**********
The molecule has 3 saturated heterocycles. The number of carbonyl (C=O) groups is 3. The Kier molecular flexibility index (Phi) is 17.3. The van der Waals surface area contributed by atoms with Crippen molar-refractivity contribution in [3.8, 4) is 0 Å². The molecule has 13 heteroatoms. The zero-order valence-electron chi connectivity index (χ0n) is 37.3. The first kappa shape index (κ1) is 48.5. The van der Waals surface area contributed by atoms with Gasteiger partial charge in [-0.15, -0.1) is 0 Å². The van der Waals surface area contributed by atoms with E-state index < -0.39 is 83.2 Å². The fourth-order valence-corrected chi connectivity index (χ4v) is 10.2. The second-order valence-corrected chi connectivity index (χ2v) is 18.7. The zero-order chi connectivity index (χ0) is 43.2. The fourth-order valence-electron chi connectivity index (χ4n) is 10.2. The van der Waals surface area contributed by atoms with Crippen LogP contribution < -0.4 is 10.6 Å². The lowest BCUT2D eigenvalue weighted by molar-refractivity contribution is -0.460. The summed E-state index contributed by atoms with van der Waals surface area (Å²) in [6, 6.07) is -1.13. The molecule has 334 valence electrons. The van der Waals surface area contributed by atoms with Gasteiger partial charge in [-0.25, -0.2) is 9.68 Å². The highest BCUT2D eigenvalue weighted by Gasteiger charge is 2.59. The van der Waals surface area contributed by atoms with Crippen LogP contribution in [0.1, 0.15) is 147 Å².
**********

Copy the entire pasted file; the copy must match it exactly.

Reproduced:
The molecule has 3 saturated heterocycles. The number of carbonyl (C=O) groups is 3. The Kier molecular flexibility index (Phi) is 17.3. The van der Waals surface area contributed by atoms with Crippen molar-refractivity contribution in [3.8, 4) is 0 Å². The molecule has 13 heteroatoms. The zero-order valence-electron chi connectivity index (χ0n) is 37.3. The first kappa shape index (κ1) is 48.5. The van der Waals surface area contributed by atoms with Gasteiger partial charge in [-0.15, -0.1) is 0 Å². The van der Waals surface area contributed by atoms with E-state index < -0.39 is 83.2 Å². The fourth-order valence-corrected chi connectivity index (χ4v) is 10.2. The second-order valence-corrected chi connectivity index (χ2v) is 18.7. The zero-order chi connectivity index (χ0) is 43.2. The fourth-order valence-electron chi connectivity index (χ4n) is 10.2. The van der Waals surface area contributed by atoms with Crippen LogP contribution < -0.4 is 10.6 Å². The lowest BCUT2D eigenvalue weighted by molar-refractivity contribution is -0.460. The summed E-state index contributed by atoms with van der Waals surface area (Å²) in [6, 6.07) is -1.13. The molecule has 334 valence electrons. The van der Waals surface area contributed by atoms with Gasteiger partial charge in [-0.25, -0.2) is 9.68 Å². The highest BCUT2D eigenvalue weighted by Gasteiger charge is 2.59. The van der Waals surface area contributed by atoms with Crippen LogP contribution in [0.1, 0.15) is 147 Å².